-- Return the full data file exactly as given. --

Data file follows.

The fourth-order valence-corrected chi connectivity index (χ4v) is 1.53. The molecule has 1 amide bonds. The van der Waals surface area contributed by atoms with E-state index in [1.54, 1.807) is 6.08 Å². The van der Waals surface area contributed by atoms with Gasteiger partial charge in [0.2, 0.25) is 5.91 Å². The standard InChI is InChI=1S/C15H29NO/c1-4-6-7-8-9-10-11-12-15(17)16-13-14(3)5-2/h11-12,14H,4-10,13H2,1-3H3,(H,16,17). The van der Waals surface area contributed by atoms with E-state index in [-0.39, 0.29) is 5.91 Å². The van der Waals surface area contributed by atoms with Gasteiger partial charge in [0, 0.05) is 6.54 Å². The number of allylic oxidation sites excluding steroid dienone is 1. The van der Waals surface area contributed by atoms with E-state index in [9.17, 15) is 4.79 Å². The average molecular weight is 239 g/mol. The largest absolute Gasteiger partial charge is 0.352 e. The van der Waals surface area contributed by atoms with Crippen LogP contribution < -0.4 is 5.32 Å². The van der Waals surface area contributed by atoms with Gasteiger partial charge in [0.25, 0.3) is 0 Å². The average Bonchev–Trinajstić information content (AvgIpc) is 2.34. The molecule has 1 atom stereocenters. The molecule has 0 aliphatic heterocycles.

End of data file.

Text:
The fourth-order valence-corrected chi connectivity index (χ4v) is 1.53. The molecule has 1 amide bonds. The van der Waals surface area contributed by atoms with E-state index in [1.54, 1.807) is 6.08 Å². The van der Waals surface area contributed by atoms with Gasteiger partial charge in [0.2, 0.25) is 5.91 Å². The standard InChI is InChI=1S/C15H29NO/c1-4-6-7-8-9-10-11-12-15(17)16-13-14(3)5-2/h11-12,14H,4-10,13H2,1-3H3,(H,16,17). The van der Waals surface area contributed by atoms with E-state index in [-0.39, 0.29) is 5.91 Å². The van der Waals surface area contributed by atoms with Gasteiger partial charge in [0, 0.05) is 6.54 Å². The number of allylic oxidation sites excluding steroid dienone is 1. The van der Waals surface area contributed by atoms with E-state index in [9.17, 15) is 4.79 Å². The average molecular weight is 239 g/mol. The largest absolute Gasteiger partial charge is 0.352 e. The van der Waals surface area contributed by atoms with Crippen LogP contribution < -0.4 is 5.32 Å². The van der Waals surface area contributed by atoms with Gasteiger partial charge in [0.25, 0.3) is 0 Å². The average Bonchev–Trinajstić information content (AvgIpc) is 2.34. The molecule has 1 atom stereocenters. The molecule has 0 aliphatic heterocycles.